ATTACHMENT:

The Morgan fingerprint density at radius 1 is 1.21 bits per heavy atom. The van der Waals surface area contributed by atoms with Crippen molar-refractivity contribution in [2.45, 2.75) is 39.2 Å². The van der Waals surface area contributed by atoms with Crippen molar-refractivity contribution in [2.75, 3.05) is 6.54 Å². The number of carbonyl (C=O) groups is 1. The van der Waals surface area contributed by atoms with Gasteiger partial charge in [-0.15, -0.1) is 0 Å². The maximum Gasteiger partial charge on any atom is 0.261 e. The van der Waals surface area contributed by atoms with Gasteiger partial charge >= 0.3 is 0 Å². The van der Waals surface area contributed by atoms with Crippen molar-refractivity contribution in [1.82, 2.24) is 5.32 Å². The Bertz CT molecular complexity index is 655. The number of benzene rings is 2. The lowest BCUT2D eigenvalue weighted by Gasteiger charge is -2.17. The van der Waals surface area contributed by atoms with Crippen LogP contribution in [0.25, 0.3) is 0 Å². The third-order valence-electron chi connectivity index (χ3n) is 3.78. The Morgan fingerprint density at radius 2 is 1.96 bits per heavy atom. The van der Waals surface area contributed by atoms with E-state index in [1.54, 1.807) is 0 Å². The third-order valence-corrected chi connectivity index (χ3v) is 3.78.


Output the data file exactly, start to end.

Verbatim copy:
The Morgan fingerprint density at radius 1 is 1.21 bits per heavy atom. The van der Waals surface area contributed by atoms with Crippen molar-refractivity contribution in [2.45, 2.75) is 39.2 Å². The van der Waals surface area contributed by atoms with Crippen molar-refractivity contribution in [2.75, 3.05) is 6.54 Å². The number of carbonyl (C=O) groups is 1. The van der Waals surface area contributed by atoms with Gasteiger partial charge in [-0.15, -0.1) is 0 Å². The maximum Gasteiger partial charge on any atom is 0.261 e. The van der Waals surface area contributed by atoms with Gasteiger partial charge >= 0.3 is 0 Å². The van der Waals surface area contributed by atoms with Crippen molar-refractivity contribution in [1.82, 2.24) is 5.32 Å². The Bertz CT molecular complexity index is 655. The number of benzene rings is 2. The lowest BCUT2D eigenvalue weighted by Gasteiger charge is -2.17. The van der Waals surface area contributed by atoms with Crippen LogP contribution in [0.25, 0.3) is 0 Å². The third-order valence-electron chi connectivity index (χ3n) is 3.78. The Morgan fingerprint density at radius 2 is 1.96 bits per heavy atom. The van der Waals surface area contributed by atoms with E-state index in [1.54, 1.807) is 0 Å². The third-order valence-corrected chi connectivity index (χ3v) is 3.78.